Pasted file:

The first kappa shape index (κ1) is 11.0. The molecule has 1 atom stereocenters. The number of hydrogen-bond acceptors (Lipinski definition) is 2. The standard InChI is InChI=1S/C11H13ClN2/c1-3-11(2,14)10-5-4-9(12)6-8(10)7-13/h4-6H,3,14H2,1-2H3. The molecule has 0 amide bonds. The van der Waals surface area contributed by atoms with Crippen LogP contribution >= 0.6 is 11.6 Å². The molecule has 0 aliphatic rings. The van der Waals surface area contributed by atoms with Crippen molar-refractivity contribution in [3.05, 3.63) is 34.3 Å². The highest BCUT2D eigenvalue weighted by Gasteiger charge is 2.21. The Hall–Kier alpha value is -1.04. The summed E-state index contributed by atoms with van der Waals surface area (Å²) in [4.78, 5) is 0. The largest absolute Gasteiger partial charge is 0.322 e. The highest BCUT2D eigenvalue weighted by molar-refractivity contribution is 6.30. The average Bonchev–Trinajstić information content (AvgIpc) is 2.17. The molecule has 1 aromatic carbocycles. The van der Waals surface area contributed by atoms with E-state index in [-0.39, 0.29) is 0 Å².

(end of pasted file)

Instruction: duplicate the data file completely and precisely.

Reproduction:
The first kappa shape index (κ1) is 11.0. The molecule has 1 atom stereocenters. The number of hydrogen-bond acceptors (Lipinski definition) is 2. The standard InChI is InChI=1S/C11H13ClN2/c1-3-11(2,14)10-5-4-9(12)6-8(10)7-13/h4-6H,3,14H2,1-2H3. The molecule has 0 amide bonds. The van der Waals surface area contributed by atoms with Crippen LogP contribution >= 0.6 is 11.6 Å². The molecule has 0 aliphatic rings. The van der Waals surface area contributed by atoms with Crippen molar-refractivity contribution in [3.05, 3.63) is 34.3 Å². The highest BCUT2D eigenvalue weighted by Gasteiger charge is 2.21. The Hall–Kier alpha value is -1.04. The summed E-state index contributed by atoms with van der Waals surface area (Å²) in [4.78, 5) is 0. The largest absolute Gasteiger partial charge is 0.322 e. The highest BCUT2D eigenvalue weighted by molar-refractivity contribution is 6.30. The average Bonchev–Trinajstić information content (AvgIpc) is 2.17. The molecule has 1 aromatic carbocycles. The van der Waals surface area contributed by atoms with E-state index in [-0.39, 0.29) is 0 Å².